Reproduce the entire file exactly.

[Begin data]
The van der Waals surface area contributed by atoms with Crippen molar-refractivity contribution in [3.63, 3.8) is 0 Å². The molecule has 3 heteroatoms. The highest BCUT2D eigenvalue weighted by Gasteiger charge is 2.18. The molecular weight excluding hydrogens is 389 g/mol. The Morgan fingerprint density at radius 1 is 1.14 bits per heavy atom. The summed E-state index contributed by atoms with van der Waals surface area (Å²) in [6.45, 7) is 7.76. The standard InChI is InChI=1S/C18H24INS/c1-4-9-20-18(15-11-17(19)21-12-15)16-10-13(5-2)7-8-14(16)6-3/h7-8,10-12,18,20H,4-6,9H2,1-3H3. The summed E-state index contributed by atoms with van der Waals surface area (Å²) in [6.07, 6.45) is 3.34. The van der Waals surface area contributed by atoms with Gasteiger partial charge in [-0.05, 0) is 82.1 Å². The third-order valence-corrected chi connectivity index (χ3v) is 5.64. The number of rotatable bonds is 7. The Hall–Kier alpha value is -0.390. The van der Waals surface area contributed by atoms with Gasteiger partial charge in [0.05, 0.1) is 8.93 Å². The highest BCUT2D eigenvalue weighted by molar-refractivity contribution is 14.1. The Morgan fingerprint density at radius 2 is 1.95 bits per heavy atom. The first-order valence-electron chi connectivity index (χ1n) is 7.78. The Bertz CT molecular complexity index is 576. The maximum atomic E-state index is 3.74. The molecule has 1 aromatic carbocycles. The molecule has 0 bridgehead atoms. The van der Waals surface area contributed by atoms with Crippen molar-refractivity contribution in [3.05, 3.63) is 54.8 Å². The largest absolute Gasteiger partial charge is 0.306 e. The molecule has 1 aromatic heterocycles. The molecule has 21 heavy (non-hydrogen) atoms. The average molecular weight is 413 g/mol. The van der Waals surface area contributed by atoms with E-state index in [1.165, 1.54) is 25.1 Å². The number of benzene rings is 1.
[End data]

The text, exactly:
The van der Waals surface area contributed by atoms with Crippen molar-refractivity contribution in [3.63, 3.8) is 0 Å². The molecule has 3 heteroatoms. The highest BCUT2D eigenvalue weighted by Gasteiger charge is 2.18. The molecular weight excluding hydrogens is 389 g/mol. The Morgan fingerprint density at radius 1 is 1.14 bits per heavy atom. The summed E-state index contributed by atoms with van der Waals surface area (Å²) in [6.45, 7) is 7.76. The standard InChI is InChI=1S/C18H24INS/c1-4-9-20-18(15-11-17(19)21-12-15)16-10-13(5-2)7-8-14(16)6-3/h7-8,10-12,18,20H,4-6,9H2,1-3H3. The summed E-state index contributed by atoms with van der Waals surface area (Å²) in [6.07, 6.45) is 3.34. The van der Waals surface area contributed by atoms with Gasteiger partial charge in [-0.05, 0) is 82.1 Å². The third-order valence-corrected chi connectivity index (χ3v) is 5.64. The number of rotatable bonds is 7. The Hall–Kier alpha value is -0.390. The van der Waals surface area contributed by atoms with Gasteiger partial charge in [0.05, 0.1) is 8.93 Å². The highest BCUT2D eigenvalue weighted by molar-refractivity contribution is 14.1. The Morgan fingerprint density at radius 2 is 1.95 bits per heavy atom. The first-order valence-electron chi connectivity index (χ1n) is 7.78. The Bertz CT molecular complexity index is 576. The maximum atomic E-state index is 3.74. The molecule has 1 aromatic carbocycles. The molecule has 0 bridgehead atoms. The van der Waals surface area contributed by atoms with Crippen molar-refractivity contribution in [3.05, 3.63) is 54.8 Å². The largest absolute Gasteiger partial charge is 0.306 e. The molecule has 1 aromatic heterocycles. The molecule has 21 heavy (non-hydrogen) atoms. The average molecular weight is 413 g/mol. The van der Waals surface area contributed by atoms with E-state index in [1.165, 1.54) is 25.1 Å². The number of benzene rings is 1.